In our collective subconscious coaching evokes associations with charlatans, self-proclaimed life experts or extremely charismatic motivational speakers who give us the gut feeling that not everything is right with them, and it just might have something to do with borderline personality disorder.
Hence the question: what is coaching really about?
Coaching is a forward-looking development process in which the coach supports the coachee in defining S.M.A.R.T. goals (personal and/or professional) and finding motivation to achieve them, thus maximizing coachee’s inner potential.
As for most of us coaching is still shrouded in mystery, there are many myths about what coaching is or does, and is not or does not. In this text we will discuss five of them.
1. Coaching is a type of psychotherapy
Managers are often reluctant to start a coaching process with their subordinates, because they are afraid of assuming the role of a psychologist and therapist. Of course, as a coach one cannot escape from matters such as personality types and communication styles, or various personal and professional issues, but these are exactly the same matters that a good manager deals with on every-day basis. The main difference between coaching and therapy is that the former focuses on the present and future, it is forward-oriented, whereas the latter examines the past.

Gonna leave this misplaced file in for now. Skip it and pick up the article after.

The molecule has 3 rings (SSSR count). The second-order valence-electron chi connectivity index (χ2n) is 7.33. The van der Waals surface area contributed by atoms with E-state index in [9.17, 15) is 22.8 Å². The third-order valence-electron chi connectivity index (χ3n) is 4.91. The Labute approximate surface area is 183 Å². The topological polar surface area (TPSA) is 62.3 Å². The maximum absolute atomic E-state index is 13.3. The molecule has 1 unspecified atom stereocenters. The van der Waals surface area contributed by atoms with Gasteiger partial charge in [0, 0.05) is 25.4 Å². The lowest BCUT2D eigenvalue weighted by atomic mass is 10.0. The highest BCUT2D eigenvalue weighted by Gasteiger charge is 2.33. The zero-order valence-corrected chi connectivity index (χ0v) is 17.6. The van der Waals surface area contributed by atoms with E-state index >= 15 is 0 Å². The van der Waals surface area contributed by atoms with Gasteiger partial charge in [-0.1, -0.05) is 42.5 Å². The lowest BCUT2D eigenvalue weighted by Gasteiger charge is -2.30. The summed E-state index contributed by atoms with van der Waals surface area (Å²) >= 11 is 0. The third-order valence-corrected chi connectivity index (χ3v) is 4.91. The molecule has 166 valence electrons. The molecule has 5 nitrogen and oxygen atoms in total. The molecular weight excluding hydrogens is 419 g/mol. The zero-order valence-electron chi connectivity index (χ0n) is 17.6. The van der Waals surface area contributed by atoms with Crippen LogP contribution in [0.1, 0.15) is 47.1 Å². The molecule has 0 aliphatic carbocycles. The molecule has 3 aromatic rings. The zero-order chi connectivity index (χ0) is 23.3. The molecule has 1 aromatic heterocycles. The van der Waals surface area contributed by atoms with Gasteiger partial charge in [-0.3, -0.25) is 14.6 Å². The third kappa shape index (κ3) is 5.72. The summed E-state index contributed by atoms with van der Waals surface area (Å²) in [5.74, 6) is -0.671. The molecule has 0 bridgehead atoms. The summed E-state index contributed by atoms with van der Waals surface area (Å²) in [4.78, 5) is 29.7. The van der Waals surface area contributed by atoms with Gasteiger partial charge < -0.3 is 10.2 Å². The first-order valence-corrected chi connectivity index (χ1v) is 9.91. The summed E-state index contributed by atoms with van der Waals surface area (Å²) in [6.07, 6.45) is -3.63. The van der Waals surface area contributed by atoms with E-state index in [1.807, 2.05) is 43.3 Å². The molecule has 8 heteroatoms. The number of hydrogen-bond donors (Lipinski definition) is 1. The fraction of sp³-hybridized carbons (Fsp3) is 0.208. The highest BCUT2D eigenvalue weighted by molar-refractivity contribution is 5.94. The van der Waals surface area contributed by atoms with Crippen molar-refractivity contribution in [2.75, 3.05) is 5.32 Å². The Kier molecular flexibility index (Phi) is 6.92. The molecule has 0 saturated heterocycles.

2. Coaching is the same as mentoring
Mentoring is a long-term process, with a strong emotional connotation of “bringing-up” a mentee the way a parent brings up a child – “in his own likeness”. Coaching is free of this connotation: it is time-bound and goal-oriented, with quantitative and/or qualitative assessment built in the process.
3. Coaching is a light and soft process, carried out with smiles on faces of all the parties involved
Coaching is goal-oriented. Of course, the coachee is the focal point of the process, not the goal itself, but still the process aims at the coachee’s growth through achieving goals, which requires strategy, hard work and action. It is not about the pat on the back and thumbs up.
4. There is one coaching pattern for every situation
Coaching is not mechanical, it requires the knowledge of business, social life and psychology. A coach using the same clichés regardless of the situation will certainly fail. On the other hand, a coach who embraces the fact that each person really IS different will be able to help their coachee to achieve pre-defined goals.
5. Coaching has no impact on financial result
Coaching is usually perceived as a soft skill. It is commonly thought that it boils down to listening and asking a few questions. In fact, coaching is an investment in human resources which may bring a tangible result. Needless to say, coaching budgets should be allocated wisely – to support those employees whose growth will have an impact on the entire organisation. But be careful, do not forget what the meat of coaching is. If you coach a sales manager to meet their sales target next month, this is still just management. But if you see potential in this manager and believe that, with a few coaching sessions, in six months he can be even better – this is true coaching, and it will bring ROI.